Crouch Holds Meeting at the Accord Fire Department
Assemblyman Cliff Crouch (R-Guilford) visited constituents in his district last Thursday at the Town of Accord Fire Department Social Hall. Crouch gave an update of the state Assembly’s progress this session.
“I am glad to have had the opportunity to address the Town Board and residents of my district,” said Crouch, who held the availability immediately following a Town Board meeting. “This gives me an opportunity to see constituents face to face and hear their concerns. I appreciate everyone who attended.”
Crouch began by pointing out the passage of an on-time budget for the third year in a row. Among the highlights of the budget was the property tax relief that was included. The Enhanced STAR program provides more relief for middle-class homeowners, targeting those people who need the relief most.
Crouch went on to point out that this year’s budget included record increases in school aid, including an increase of $1.5 million, or 8.74%, for Rondout Valley.
Although much progress has been made this year, more remains to be done before the end of the legislative session, Crouch stated. One of the things he will continue to fight for is the expansion of the state’s DNA database, which would help identify and convict criminals to keep them off our streets.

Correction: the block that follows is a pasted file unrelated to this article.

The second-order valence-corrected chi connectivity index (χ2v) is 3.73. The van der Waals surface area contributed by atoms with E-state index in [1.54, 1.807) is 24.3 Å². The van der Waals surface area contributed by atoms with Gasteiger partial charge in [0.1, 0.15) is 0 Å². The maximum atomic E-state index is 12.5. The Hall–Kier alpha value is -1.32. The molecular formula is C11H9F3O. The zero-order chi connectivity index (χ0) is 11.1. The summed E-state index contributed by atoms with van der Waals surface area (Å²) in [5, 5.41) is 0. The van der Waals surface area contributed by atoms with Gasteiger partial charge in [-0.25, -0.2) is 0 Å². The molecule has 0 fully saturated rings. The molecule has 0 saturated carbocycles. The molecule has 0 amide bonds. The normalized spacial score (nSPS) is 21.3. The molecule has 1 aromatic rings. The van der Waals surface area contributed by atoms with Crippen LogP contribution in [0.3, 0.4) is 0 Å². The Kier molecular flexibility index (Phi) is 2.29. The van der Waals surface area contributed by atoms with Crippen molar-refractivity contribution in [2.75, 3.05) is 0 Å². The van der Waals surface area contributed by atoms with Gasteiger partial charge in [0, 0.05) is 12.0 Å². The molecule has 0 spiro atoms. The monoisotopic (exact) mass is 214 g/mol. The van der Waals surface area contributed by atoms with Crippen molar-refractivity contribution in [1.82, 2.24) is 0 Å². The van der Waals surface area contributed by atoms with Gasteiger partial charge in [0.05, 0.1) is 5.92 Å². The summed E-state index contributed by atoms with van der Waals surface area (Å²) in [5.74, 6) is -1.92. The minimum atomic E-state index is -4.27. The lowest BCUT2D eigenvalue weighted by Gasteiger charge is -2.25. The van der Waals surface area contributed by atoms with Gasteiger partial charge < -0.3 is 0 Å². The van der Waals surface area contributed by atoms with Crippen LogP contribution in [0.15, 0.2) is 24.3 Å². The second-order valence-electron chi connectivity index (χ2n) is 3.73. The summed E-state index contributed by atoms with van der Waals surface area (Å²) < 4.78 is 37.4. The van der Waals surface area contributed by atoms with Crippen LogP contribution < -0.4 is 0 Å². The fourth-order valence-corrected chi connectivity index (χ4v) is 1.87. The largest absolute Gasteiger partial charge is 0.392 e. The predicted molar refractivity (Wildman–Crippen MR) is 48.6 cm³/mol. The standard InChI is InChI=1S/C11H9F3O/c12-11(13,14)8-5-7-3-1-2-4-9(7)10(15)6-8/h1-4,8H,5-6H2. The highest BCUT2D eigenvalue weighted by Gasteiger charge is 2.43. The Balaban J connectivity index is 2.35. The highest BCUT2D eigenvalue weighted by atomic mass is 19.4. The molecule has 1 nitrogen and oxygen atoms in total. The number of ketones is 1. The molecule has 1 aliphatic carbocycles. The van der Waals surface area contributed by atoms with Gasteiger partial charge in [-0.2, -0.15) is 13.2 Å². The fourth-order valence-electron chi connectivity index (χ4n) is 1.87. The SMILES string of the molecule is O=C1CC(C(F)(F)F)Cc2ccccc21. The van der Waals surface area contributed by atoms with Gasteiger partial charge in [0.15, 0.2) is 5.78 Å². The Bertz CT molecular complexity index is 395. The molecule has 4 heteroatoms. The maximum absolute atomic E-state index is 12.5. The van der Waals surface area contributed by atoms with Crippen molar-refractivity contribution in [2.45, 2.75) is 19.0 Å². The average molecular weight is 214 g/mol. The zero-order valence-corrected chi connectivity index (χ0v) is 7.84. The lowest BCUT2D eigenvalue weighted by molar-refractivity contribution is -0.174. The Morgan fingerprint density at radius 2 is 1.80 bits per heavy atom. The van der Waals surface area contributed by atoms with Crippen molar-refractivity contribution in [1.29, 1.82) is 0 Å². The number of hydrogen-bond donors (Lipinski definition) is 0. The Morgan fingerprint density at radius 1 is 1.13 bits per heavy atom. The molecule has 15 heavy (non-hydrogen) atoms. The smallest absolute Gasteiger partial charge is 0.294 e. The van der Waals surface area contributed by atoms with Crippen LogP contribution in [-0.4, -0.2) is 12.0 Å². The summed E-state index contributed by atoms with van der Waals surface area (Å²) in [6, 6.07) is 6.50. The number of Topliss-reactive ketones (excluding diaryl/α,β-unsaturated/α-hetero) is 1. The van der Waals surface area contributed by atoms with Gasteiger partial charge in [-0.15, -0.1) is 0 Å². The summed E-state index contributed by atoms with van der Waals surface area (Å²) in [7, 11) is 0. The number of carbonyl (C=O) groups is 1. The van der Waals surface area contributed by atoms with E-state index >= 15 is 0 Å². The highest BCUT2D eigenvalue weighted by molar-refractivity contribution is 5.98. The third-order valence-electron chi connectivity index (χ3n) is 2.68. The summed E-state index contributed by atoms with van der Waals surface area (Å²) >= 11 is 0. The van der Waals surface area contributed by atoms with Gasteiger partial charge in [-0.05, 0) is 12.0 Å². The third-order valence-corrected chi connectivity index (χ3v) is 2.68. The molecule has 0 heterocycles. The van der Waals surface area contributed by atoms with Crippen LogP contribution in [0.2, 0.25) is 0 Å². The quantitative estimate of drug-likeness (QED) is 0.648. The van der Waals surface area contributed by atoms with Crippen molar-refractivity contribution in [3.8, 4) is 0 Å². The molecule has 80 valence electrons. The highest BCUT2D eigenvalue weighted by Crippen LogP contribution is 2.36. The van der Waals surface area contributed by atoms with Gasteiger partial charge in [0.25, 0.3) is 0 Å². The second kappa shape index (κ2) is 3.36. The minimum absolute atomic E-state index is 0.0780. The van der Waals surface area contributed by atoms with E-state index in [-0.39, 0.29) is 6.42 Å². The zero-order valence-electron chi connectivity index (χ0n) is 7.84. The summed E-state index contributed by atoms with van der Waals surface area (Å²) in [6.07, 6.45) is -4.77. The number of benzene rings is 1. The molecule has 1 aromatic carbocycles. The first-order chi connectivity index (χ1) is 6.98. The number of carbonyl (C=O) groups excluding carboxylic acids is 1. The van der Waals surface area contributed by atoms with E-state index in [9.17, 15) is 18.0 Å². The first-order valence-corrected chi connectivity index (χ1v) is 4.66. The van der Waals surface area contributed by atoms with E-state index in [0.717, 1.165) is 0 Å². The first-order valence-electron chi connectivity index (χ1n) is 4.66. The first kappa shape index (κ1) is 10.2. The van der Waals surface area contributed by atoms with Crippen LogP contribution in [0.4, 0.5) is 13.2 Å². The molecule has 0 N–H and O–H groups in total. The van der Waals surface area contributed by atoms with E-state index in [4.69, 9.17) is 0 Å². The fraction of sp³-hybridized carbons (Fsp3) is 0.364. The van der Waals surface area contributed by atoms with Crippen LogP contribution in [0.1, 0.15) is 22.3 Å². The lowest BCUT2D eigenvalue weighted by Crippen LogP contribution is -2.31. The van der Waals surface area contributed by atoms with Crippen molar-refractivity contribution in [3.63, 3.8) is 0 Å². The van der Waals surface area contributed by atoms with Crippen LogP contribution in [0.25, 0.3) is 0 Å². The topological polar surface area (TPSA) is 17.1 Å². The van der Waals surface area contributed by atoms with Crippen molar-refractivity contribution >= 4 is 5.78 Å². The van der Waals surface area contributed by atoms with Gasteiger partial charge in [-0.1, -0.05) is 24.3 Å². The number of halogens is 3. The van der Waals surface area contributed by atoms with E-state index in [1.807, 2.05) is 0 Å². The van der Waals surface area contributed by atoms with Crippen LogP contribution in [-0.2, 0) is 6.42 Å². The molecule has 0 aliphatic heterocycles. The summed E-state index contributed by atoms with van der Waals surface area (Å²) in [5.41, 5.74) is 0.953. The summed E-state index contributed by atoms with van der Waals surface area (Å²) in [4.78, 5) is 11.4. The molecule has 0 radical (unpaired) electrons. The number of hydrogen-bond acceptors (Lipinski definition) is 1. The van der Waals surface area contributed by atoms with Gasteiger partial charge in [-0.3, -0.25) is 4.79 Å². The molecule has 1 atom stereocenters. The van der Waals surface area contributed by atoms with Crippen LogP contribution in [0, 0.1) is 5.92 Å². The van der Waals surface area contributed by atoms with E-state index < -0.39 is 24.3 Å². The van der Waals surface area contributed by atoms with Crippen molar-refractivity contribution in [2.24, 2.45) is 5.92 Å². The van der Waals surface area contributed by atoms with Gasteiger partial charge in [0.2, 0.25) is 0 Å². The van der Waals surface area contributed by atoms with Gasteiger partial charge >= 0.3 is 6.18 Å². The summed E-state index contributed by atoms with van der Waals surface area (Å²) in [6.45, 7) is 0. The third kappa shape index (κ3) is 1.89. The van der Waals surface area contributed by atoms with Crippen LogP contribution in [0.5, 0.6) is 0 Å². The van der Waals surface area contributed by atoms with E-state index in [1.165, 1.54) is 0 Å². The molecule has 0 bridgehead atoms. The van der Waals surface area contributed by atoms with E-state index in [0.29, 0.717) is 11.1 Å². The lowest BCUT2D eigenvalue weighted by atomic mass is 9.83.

Crouch will also be fighting for the Assembly minority conference’s “Property Taxpayer Protection Act,” which is a proposal to cap the rate at which property taxes can be raised each year at no more than four percent or the rate of inflation, whichever is less. According to Crouch, in the 1980s, Massachusetts led the nation in property tax rates. After they instituted Proposition 2, which capped property tax rate increases, they cut their property tax burden. As a result, Massachusetts is now ranked 32nd in the nation in terms of property tax rates.
Finally, Crouch will be supporting passage of the Assembly minority’s plan to cut gas taxes, promote alternative fuels and vehicles, and require all Thruway rest stops to offer E-85 fuel pumps. The plan cuts the cost of fuel by 12.5 cents per gallon, which would regulate gas prices to the point they are in line with the regional average tax rate.